OK – now before
Montreal Canadiens and casual hockey fans out there bombard me with insults and
hate mail – listen up.
You all need to
be clear on something – I feel just as bad about Max Pacioretty’s back, neck and
head injury as the next person. But, come on people. Hockey is a dangerous
sport. Players know what they’re getting themselves into when they sign up.
The faint of heart need not apply.
Just in case
you haven’t seen the hit, YouTube it. As Zdeno Chara of the Boston Bruins was
racing with Pacioretty for the puck, he angled him into the boards, and next
thing you knew they were calling for the stretcher. Pacioretty went head first
into one of those metal stanchions that hold the glass in place at the end of
the bench, resulting in a broken vertebra and a concussion. In all seriousness,
though, it could have been way worse. Chara – as big and tall as he is – is not
that kind of player. He angled him and gave him a legal check into the shoulder
pads. If this play happened a foot further down the ice, no problem. Chara
would maybe at worst get an interference penalty, and Pacioretty wouldn’t be
resting comfortably in hospital. In all fairness, what was he supposed to do,
let Pacioretty win the foot race, breakaway with the puck and score? There’s a
reason they’re called “defensemen”, folks.
kills me how, with all the debate this year over head shots and with all the
what to do about how do we make the game safer, how just because this game was
in Montreal, all of a sudden everybody who’s anybody has an opinion. The hit
has made headlines from coast to coast, and has incensed even those who barely
follow hockey, citing events like this as the reason why. Big name sponsors are
threatening to pull out if the NHL doesn’t do something. Give me a break! For
those die hard viewers like myself, these sorts of plays, as unfortunate their
outcomes, are part of the game. News flash – hockey is played on skates that
are razor sharp, on ice which is hard as a rock, surrounded by wooden boards and
panes of Plexiglas that don’t move when hit. To keep those panes in place,
metal stanchions are needed. Therein lies the problem. No matter how you
position the glass and their various intersections, it’s inevitable. People are
going to get hurt. Some have suggested change the landscape of the NHL arena
and put extra padding in the most vulnerable locations. OK, so instead of a
broken neck, you end up with a real big headache – is that better? Come on
- during last year's Olympics there was a Luge athlete who lost his life on the
only game on ice faster than hockey. Tragic for sure, but you don't hear
the International Olympic Committee looking to change anything.
as critical as I’ve been towards NHL officiating, as much as people are crying
for the league to do something, the fact of the matter is they are doing
something. In case anybody missed it, the NHL this season instituted a new
blindside head shots rule. While not perfect (rule changes never are at first),
it’s designed to allow the official to use his better judgment on what
constitutes a direct head shot and a five minute major. The beauty of the rule,
to me, is you can ask 10 people their take on it, and you’re bound to get 10
different responses. Just like any other rule change, an adjustment period is
there are still those calling for action, right down to His Honorable, Canadian
Prime Minister Stephen Harper. Two major sponsors, Air Canada and Via Rail,
both sent letters to the NHL threatening to end their arrangement if something
didn’t happen. The irony here is both companies are based in Montreal. While
Commissioner Gary Bettman was quick witted enough to tell them both nonchalantly
to mind their own collective bargaining businesses, he’s also not stupid. This
week during the annual General Managers’ meetings, a five step plan was
unveiled; with a promise the league will do everything within its power to lower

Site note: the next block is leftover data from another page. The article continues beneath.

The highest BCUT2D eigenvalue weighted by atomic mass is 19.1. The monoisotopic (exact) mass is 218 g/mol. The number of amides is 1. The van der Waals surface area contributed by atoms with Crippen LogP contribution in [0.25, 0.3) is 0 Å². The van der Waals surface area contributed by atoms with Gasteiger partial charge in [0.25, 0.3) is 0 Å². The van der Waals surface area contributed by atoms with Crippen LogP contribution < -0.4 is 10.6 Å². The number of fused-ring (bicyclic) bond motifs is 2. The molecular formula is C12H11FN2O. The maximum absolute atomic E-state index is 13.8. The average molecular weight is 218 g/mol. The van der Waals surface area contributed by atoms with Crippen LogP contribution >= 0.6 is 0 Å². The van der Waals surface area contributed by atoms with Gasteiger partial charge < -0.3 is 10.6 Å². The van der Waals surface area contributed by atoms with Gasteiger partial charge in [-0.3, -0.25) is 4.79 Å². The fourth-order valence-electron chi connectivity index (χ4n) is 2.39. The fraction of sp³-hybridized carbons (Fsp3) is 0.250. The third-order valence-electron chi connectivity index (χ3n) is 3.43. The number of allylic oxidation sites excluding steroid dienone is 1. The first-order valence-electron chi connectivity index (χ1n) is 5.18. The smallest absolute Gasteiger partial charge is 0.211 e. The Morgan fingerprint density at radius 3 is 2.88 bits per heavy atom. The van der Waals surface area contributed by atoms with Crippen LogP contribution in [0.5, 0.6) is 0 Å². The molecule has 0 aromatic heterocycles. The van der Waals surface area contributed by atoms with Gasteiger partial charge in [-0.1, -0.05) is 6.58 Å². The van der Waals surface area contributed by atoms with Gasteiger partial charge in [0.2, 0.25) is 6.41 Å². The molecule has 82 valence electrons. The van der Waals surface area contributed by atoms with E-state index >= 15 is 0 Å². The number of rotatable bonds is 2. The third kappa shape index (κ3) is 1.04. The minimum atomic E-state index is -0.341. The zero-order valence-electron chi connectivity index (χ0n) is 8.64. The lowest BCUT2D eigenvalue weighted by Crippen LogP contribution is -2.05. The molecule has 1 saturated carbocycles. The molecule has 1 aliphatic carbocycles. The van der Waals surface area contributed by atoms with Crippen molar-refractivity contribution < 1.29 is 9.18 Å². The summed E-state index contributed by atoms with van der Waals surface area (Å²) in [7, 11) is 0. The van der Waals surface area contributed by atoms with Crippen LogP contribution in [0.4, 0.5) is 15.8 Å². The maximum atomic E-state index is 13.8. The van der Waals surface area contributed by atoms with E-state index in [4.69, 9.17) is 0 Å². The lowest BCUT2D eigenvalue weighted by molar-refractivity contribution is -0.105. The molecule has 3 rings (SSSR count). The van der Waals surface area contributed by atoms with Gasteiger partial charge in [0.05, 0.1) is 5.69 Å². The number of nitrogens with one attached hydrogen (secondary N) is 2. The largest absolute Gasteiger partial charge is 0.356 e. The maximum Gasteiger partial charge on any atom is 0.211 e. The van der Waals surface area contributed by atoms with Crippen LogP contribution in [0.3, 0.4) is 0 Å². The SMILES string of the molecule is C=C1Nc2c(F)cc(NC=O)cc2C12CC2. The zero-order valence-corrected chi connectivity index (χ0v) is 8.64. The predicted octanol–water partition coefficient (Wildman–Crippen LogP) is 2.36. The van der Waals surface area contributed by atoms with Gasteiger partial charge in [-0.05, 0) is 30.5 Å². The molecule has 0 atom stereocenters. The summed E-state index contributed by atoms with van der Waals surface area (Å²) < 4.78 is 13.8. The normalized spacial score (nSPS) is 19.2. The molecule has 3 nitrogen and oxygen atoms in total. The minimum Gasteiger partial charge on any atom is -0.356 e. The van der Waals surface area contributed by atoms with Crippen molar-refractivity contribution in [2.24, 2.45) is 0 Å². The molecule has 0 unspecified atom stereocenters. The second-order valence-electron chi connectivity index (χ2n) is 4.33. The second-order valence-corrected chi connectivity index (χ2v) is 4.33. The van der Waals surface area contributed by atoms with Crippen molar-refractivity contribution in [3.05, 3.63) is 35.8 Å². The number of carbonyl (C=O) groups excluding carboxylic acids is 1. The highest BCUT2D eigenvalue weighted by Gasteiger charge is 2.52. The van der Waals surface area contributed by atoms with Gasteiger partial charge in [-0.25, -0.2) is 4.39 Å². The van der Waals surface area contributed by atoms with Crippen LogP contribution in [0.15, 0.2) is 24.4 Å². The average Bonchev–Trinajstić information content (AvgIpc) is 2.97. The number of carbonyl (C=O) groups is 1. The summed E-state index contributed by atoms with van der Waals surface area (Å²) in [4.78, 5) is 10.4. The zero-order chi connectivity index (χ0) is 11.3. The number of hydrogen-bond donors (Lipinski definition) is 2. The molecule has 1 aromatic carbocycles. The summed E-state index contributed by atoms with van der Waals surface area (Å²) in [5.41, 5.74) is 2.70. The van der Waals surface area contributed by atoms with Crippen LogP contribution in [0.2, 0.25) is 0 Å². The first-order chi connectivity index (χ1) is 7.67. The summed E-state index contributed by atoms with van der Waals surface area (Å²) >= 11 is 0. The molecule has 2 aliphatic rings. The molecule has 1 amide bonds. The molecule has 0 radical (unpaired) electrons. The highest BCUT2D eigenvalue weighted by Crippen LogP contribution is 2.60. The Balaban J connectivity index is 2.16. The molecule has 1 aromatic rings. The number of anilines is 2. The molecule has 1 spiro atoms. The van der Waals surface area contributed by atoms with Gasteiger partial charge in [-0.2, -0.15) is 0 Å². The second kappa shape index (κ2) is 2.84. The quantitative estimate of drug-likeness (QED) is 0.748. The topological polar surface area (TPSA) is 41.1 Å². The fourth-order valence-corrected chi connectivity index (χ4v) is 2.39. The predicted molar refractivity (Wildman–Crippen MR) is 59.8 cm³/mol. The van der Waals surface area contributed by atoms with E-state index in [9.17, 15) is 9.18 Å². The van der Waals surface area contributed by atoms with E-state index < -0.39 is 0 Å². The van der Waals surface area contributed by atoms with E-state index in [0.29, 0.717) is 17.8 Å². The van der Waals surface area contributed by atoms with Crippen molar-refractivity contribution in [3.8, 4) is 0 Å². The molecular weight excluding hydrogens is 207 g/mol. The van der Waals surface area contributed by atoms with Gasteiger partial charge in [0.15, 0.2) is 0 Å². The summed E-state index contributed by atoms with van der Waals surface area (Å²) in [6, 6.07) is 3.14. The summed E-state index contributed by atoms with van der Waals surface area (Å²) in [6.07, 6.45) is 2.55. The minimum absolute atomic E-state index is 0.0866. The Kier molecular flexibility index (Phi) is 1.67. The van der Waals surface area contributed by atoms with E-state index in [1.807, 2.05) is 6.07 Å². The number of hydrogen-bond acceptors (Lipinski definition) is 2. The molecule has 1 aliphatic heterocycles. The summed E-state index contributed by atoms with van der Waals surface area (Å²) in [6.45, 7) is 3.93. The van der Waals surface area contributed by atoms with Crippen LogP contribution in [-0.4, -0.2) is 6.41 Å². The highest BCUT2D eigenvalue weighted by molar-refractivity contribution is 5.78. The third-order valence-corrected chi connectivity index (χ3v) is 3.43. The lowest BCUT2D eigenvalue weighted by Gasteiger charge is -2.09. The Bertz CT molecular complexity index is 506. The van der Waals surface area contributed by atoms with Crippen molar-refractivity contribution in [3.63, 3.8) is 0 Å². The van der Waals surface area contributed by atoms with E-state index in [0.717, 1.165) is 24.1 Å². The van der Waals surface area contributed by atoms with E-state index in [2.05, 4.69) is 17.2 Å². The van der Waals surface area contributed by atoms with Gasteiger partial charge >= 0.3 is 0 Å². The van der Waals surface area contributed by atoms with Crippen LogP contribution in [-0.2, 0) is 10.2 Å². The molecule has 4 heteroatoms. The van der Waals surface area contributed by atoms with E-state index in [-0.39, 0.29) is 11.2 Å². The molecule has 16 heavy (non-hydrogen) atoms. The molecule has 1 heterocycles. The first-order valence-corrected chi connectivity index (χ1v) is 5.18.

the impact head shots and ugly plays like this have on its players. Heavier
fines and stiffer penalties/suspensions are part of the plan. It remains to be
seen how it all plays out. I’ll be interested to see the outcry, however, if
and when a prominent player gets a stiff suspension for a questionable play
(especially if this happens during the playoffs). You can’t have your cake and
eat it too folks.
not just a mere coincidence this all is going down on the anniversary of the
Todd Bertuzzi-Steve Moore incident, is it? As much as I want to let bygones be
bygones, the fact of the matter is Bertuzzi still is afforded the privilege of
playing in the NHL even after what he did. To this day, Moore cannot so much as
bend over and tie a shoelace without being reminded of it. So, if the NHL
didn’t banish Todd, do you really expect them to suspend a potential Norris
Trophy finalist for a defensive play gone wrong? If you want, next time you’re
on YouTube, do a search for hockey hits, and you’ll very easily ascertain this
sort of thing is not new to hockey. Hockey is a dangerous sport. You can bet
the NHL and various other leagues will do their part to make sure nobody gets
killed out there, but serious injuries will happen, and they will be dealt with
on a case by case basis. Perhaps not how we’d like, but we’re going to have to
live with it and let the professionals do their jobs. Sadly, it’s probably
going to take a fatality before anything really changes, and even then, what do
you change in a sport every bit as dangerous today as it was 100 years ago?
TO HOT DOG OR NOT TO HOT DOG
something which has been brewing inside me since before Christmas. It’s another
of those ongoing debates where if you put a panel of 10 people together, all of
them will have a different take.
I’m just not paying enough attention, or maybe it’s just I’m an overly sensitive
die hard Edmonton Oilers fan (there I said it), but it seems to me we’ve taken a
complete 180 degree turn when it comes to shootouts.
dreadful lockout of 2004-05, the shootout was brought in to give every game a
definitive winner, make the game more competitive, make the end of season races
more exciting, and most importantly, give something back to the fans. I’ve been
fortunate enough to have seen enough games live to be able to appreciate the
atmosphere during one of these shootouts. It’s fantastic. Let a player become
the star of the show, especially a player from the home side and pandemonium
sets in, in a good way.
I’m referring to the whole debate over whether or not players should “hot dog”
in the shootout, or try special moves, dekes, anything to score the crucial goal